When Justin Williams joined the Los Angeles Kings in March, 2009, he did so shortly before the trading deadline. It was the second time the winger had been traded and wasn’t likely to be the last. An established veteran, Williams is more than familiar with what to expect around this time of the year. There are noises coming from the outside, though he stays clear of things that he has little control over.
“I think your friends and your wives and your parents are [most concerned with trades],” Williams said. “They’re the ones who usually read all the unsolicited information online that gets them all worked up and then ask me about it. You try to stay clear of all of that. That’s just a total distraction from everything. Especially in this day and age with Twitter and social media it’s hard to stay away from it. But I’ve found it’s my best interest always to [have an] ‘if it happens, it happens’ attitude.”
Though his contract expires at the end of the season, Williams had nothing to worry about at the deadline. Los Angeles was never in any position to move the former Conn Smythe Trophy winner.
The Kings have had an aversion to subtracting from their core – or, as Dean Lombardi has said before, “pulling guys out of that room.” The continuity has been an asset in establishing a culture of winning within an organization that was prone to trading first round draft picks throughout much of its adolescence.
“I think when you win, that helps. If you’re not successful as a team, then there are going to be changes,” Jarret Stoll said. “We see that with every team, especially in this league, that it’s a short memory. You’ve got to win and you’ve got to win now. We’ve been fortunate enough and played well enough to keep this core group together and management has done a great job of letting that happen. In this era, it can be tough to do sometimes.”
Beginning with the 2009-10 season – the first year the team returned to the playoffs – Dean Lombardi has traded 13 roster players: Teddy Purcell, Wayne Simmonds, Brayden Schenn, Ryan Smyth, Jack Johnson, Kevin Westgarth, Andrei Loktionov, Simon Gagne, Davis Drewiske, Jonathan Bernier, Daniel Carcillo, Ben Scrivens and Matt Frattin.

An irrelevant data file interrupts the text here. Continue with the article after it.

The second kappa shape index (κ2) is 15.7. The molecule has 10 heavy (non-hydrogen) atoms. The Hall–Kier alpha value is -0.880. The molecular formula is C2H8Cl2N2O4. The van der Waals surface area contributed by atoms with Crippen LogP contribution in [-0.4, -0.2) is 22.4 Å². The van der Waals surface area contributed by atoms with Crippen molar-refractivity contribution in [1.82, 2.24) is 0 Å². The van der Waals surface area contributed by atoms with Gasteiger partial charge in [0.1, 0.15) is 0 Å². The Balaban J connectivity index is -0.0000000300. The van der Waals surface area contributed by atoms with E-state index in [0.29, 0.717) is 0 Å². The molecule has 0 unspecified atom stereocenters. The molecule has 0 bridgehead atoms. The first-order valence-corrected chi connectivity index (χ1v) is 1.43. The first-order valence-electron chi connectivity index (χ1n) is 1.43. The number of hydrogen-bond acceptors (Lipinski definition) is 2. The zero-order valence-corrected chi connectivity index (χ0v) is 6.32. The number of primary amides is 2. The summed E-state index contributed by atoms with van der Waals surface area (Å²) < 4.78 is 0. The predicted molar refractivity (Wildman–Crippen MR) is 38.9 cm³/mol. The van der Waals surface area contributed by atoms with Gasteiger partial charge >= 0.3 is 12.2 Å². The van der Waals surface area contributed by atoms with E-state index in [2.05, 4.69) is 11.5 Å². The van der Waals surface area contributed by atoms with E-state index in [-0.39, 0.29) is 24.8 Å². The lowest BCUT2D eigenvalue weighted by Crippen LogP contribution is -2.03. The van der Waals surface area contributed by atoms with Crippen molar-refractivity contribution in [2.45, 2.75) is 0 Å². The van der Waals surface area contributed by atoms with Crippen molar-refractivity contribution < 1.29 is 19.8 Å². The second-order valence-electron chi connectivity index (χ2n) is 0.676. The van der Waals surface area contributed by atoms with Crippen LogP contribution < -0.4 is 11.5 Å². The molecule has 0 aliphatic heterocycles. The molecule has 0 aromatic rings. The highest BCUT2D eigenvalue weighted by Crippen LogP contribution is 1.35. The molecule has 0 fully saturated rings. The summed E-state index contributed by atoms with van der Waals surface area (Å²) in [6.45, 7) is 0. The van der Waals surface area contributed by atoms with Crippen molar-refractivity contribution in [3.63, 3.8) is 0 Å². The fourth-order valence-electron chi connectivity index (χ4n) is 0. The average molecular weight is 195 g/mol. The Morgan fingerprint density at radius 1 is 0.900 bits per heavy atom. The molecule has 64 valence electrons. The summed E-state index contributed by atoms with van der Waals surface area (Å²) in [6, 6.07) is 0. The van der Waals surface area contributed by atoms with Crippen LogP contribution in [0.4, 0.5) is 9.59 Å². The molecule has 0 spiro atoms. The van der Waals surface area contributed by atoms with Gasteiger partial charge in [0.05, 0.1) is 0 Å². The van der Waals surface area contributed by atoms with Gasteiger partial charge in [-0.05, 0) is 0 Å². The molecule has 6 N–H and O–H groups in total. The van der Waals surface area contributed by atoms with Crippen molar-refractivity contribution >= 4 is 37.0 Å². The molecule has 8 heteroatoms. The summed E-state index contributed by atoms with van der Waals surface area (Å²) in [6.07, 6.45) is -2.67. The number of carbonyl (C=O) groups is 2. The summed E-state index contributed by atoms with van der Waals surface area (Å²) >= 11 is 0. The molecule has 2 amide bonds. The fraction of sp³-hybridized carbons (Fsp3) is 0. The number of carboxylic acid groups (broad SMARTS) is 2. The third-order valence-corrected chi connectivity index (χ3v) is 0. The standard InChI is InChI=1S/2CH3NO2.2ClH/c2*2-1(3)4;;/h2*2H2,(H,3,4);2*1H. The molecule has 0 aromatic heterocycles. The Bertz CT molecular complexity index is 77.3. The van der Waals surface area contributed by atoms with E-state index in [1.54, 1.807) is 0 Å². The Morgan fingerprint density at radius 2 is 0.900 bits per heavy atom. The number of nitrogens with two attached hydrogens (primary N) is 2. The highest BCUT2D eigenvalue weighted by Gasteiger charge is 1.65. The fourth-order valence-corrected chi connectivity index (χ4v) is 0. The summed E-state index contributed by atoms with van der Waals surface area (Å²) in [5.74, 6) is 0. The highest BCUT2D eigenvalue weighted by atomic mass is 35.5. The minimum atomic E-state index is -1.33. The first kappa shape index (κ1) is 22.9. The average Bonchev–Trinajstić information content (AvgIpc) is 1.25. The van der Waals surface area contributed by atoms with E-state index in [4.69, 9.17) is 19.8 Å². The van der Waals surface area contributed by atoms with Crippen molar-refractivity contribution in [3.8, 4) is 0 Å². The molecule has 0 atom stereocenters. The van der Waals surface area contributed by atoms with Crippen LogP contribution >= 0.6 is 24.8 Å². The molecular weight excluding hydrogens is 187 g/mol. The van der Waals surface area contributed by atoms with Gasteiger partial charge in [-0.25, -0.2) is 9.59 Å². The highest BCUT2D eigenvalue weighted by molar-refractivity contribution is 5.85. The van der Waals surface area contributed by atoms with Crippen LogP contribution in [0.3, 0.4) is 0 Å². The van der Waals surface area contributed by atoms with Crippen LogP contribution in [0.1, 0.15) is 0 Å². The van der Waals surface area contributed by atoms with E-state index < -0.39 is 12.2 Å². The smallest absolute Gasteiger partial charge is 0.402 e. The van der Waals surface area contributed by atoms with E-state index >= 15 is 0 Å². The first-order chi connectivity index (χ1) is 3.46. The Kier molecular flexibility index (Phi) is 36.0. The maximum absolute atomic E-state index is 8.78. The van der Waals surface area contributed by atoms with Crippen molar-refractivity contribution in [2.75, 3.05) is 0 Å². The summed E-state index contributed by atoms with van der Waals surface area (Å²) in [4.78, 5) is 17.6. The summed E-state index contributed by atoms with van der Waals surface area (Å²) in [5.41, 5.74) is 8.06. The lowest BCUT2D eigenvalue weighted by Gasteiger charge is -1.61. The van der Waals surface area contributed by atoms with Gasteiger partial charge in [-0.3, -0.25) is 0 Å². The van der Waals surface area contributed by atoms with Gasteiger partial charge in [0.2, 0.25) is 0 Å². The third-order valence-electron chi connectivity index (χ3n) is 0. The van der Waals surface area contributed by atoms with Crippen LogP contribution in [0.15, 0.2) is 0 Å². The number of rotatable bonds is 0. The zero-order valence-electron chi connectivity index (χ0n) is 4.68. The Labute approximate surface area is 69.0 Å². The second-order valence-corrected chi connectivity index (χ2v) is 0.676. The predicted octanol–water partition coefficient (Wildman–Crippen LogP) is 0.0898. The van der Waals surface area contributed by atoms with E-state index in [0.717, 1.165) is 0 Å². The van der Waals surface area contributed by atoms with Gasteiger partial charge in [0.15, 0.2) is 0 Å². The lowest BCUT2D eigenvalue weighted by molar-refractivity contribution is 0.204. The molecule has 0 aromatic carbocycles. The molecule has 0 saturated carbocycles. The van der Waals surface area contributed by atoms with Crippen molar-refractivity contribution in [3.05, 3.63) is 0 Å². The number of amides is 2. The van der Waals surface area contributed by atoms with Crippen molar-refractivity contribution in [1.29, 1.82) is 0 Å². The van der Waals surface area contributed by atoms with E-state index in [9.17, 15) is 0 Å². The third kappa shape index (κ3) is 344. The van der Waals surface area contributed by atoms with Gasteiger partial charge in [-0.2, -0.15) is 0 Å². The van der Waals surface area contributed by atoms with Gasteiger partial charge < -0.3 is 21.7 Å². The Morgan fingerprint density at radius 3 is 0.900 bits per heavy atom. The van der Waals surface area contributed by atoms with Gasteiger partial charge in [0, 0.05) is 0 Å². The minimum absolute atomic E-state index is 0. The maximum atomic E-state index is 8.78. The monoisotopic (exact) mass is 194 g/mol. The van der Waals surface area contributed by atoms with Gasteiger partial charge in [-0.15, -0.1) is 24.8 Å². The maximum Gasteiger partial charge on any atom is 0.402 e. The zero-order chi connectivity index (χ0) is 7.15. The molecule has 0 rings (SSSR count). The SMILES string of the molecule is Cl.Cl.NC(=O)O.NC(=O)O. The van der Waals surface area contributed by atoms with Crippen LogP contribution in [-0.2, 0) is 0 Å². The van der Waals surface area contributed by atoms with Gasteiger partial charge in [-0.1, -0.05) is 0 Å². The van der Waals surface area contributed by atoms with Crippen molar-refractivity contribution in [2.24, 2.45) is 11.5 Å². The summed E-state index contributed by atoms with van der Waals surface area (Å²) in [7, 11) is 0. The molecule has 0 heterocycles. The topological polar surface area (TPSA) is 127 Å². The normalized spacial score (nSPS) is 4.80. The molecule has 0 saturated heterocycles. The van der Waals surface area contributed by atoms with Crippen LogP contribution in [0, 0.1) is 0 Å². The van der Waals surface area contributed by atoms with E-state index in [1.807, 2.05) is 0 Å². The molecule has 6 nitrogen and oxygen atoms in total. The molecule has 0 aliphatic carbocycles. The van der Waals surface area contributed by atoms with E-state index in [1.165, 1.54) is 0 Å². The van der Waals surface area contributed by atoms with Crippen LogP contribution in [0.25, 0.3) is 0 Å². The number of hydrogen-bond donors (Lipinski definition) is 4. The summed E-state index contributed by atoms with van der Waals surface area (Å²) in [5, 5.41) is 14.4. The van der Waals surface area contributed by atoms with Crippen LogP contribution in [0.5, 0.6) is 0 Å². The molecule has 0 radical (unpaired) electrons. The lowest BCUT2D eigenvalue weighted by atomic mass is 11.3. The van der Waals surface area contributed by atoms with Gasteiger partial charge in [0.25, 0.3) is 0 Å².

It’s completely a debatable subject whether several members of that group constituted the team’s “core,” and there are nuances to the degree to which many of the players listed above were part of the established plans heading forward. Was Gagne a part of the “core?” Probably not. Bernier? Yes, but the Kings had little use for an expensive back-up, and it was completely understood that he’d be moved. Ryan Smyth? Yes, but he requested a trade. Wayne Simmonds and Jack Johnson? Yes, but they helped provide Mike Richards and Jeff Carter.
For what it’s worth, Dustin Brown’s name was mentioned near the 2012 trade deadline, though he remained with the club, captained the team to a 2012 Stanley Cup, signed an eight-year extension in 2013, and captured another Cup in 2014.
So it comes as little surprise that Jarret Stoll and Justin Williams, two players whose contracts expire at the end of the season, were not moved. Neither player is having a strong year statistically – Stoll has two goals, no assists and a minus-three rating in his last 24 games, while Williams has three goals, one assist and a minus-10 rating in his last 19 games – but have combined for 208 career playoff games and are true blue members of the team’s emotional drive and resilience, and are load-bearing pieces of the character aspect of a dressing room occupied by friends, not “co-workers.” While the team would greatly benefit from added production, their importance is not most accurately reflected in only statistics.